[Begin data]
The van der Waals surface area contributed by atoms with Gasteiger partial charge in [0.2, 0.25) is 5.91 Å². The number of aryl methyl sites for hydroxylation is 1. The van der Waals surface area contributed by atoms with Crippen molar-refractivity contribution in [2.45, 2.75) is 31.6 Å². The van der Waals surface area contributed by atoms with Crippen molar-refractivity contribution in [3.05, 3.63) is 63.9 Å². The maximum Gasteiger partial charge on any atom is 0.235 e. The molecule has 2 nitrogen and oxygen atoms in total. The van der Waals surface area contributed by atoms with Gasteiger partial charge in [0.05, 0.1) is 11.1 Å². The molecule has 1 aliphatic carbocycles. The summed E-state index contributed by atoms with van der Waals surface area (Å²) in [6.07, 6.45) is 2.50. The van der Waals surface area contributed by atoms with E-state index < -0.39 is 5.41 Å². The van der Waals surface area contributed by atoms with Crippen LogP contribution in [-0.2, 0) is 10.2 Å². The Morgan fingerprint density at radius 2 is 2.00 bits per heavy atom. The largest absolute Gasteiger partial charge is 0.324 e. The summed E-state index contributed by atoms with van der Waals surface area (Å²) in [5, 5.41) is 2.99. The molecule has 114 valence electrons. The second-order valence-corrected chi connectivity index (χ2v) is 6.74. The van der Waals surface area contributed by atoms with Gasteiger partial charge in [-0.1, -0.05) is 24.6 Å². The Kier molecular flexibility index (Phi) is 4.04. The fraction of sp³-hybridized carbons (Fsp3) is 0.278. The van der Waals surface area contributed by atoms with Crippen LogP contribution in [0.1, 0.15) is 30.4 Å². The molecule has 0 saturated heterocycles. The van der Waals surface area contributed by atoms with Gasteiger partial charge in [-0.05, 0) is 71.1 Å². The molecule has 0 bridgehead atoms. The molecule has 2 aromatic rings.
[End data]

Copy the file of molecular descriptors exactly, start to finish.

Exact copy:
The van der Waals surface area contributed by atoms with Gasteiger partial charge in [0.2, 0.25) is 5.91 Å². The number of aryl methyl sites for hydroxylation is 1. The van der Waals surface area contributed by atoms with Crippen molar-refractivity contribution in [2.45, 2.75) is 31.6 Å². The van der Waals surface area contributed by atoms with Crippen molar-refractivity contribution in [3.05, 3.63) is 63.9 Å². The maximum Gasteiger partial charge on any atom is 0.235 e. The molecule has 2 nitrogen and oxygen atoms in total. The van der Waals surface area contributed by atoms with Gasteiger partial charge in [0.05, 0.1) is 11.1 Å². The molecule has 1 aliphatic carbocycles. The summed E-state index contributed by atoms with van der Waals surface area (Å²) in [6.07, 6.45) is 2.50. The van der Waals surface area contributed by atoms with E-state index < -0.39 is 5.41 Å². The van der Waals surface area contributed by atoms with Crippen LogP contribution in [-0.2, 0) is 10.2 Å². The Morgan fingerprint density at radius 2 is 2.00 bits per heavy atom. The largest absolute Gasteiger partial charge is 0.324 e. The summed E-state index contributed by atoms with van der Waals surface area (Å²) in [5, 5.41) is 2.99. The molecule has 114 valence electrons. The second-order valence-corrected chi connectivity index (χ2v) is 6.74. The van der Waals surface area contributed by atoms with Gasteiger partial charge in [-0.1, -0.05) is 24.6 Å². The Kier molecular flexibility index (Phi) is 4.04. The fraction of sp³-hybridized carbons (Fsp3) is 0.278. The van der Waals surface area contributed by atoms with Crippen LogP contribution in [0.1, 0.15) is 30.4 Å². The molecule has 0 saturated heterocycles. The van der Waals surface area contributed by atoms with Gasteiger partial charge in [-0.05, 0) is 71.1 Å². The molecule has 0 bridgehead atoms. The molecule has 2 aromatic rings.